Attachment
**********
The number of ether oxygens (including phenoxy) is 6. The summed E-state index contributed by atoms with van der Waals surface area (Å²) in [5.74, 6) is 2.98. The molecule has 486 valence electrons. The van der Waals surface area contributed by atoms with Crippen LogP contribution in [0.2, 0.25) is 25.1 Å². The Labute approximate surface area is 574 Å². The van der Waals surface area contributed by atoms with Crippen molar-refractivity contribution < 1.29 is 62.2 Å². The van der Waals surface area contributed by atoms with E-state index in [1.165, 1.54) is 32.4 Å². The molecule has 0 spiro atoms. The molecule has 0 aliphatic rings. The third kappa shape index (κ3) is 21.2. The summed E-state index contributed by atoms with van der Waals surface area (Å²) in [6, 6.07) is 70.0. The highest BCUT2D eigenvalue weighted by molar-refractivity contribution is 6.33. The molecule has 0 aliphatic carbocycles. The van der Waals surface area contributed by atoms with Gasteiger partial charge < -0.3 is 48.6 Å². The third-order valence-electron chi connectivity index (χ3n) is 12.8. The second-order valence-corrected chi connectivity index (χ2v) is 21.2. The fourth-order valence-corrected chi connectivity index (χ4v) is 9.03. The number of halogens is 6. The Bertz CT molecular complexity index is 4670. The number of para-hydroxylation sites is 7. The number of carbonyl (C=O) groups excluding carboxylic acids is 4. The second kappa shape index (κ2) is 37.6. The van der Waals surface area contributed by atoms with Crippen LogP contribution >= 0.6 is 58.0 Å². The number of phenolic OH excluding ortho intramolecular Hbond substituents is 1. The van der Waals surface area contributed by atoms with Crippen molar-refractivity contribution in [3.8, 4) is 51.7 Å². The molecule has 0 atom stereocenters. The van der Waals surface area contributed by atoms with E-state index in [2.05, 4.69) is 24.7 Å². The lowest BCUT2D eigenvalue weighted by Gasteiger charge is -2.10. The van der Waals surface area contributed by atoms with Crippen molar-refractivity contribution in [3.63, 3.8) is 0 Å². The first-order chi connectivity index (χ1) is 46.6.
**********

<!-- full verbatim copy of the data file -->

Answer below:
The number of ether oxygens (including phenoxy) is 6. The summed E-state index contributed by atoms with van der Waals surface area (Å²) in [5.74, 6) is 2.98. The molecule has 486 valence electrons. The van der Waals surface area contributed by atoms with Crippen LogP contribution in [0.2, 0.25) is 25.1 Å². The Labute approximate surface area is 574 Å². The van der Waals surface area contributed by atoms with Crippen molar-refractivity contribution < 1.29 is 62.2 Å². The van der Waals surface area contributed by atoms with E-state index in [1.165, 1.54) is 32.4 Å². The molecule has 0 spiro atoms. The molecule has 0 aliphatic rings. The third kappa shape index (κ3) is 21.2. The summed E-state index contributed by atoms with van der Waals surface area (Å²) in [6, 6.07) is 70.0. The highest BCUT2D eigenvalue weighted by molar-refractivity contribution is 6.33. The molecule has 0 aliphatic carbocycles. The van der Waals surface area contributed by atoms with Gasteiger partial charge < -0.3 is 48.6 Å². The third-order valence-electron chi connectivity index (χ3n) is 12.8. The second-order valence-corrected chi connectivity index (χ2v) is 21.2. The fourth-order valence-corrected chi connectivity index (χ4v) is 9.03. The number of halogens is 6. The Bertz CT molecular complexity index is 4670. The number of para-hydroxylation sites is 7. The number of carbonyl (C=O) groups excluding carboxylic acids is 4. The second kappa shape index (κ2) is 37.6. The van der Waals surface area contributed by atoms with Crippen LogP contribution >= 0.6 is 58.0 Å². The number of phenolic OH excluding ortho intramolecular Hbond substituents is 1. The van der Waals surface area contributed by atoms with Crippen molar-refractivity contribution in [3.8, 4) is 51.7 Å². The molecule has 0 atom stereocenters. The van der Waals surface area contributed by atoms with E-state index in [2.05, 4.69) is 24.7 Å². The lowest BCUT2D eigenvalue weighted by Gasteiger charge is -2.10. The van der Waals surface area contributed by atoms with Crippen molar-refractivity contribution in [3.63, 3.8) is 0 Å². The first-order chi connectivity index (χ1) is 46.6.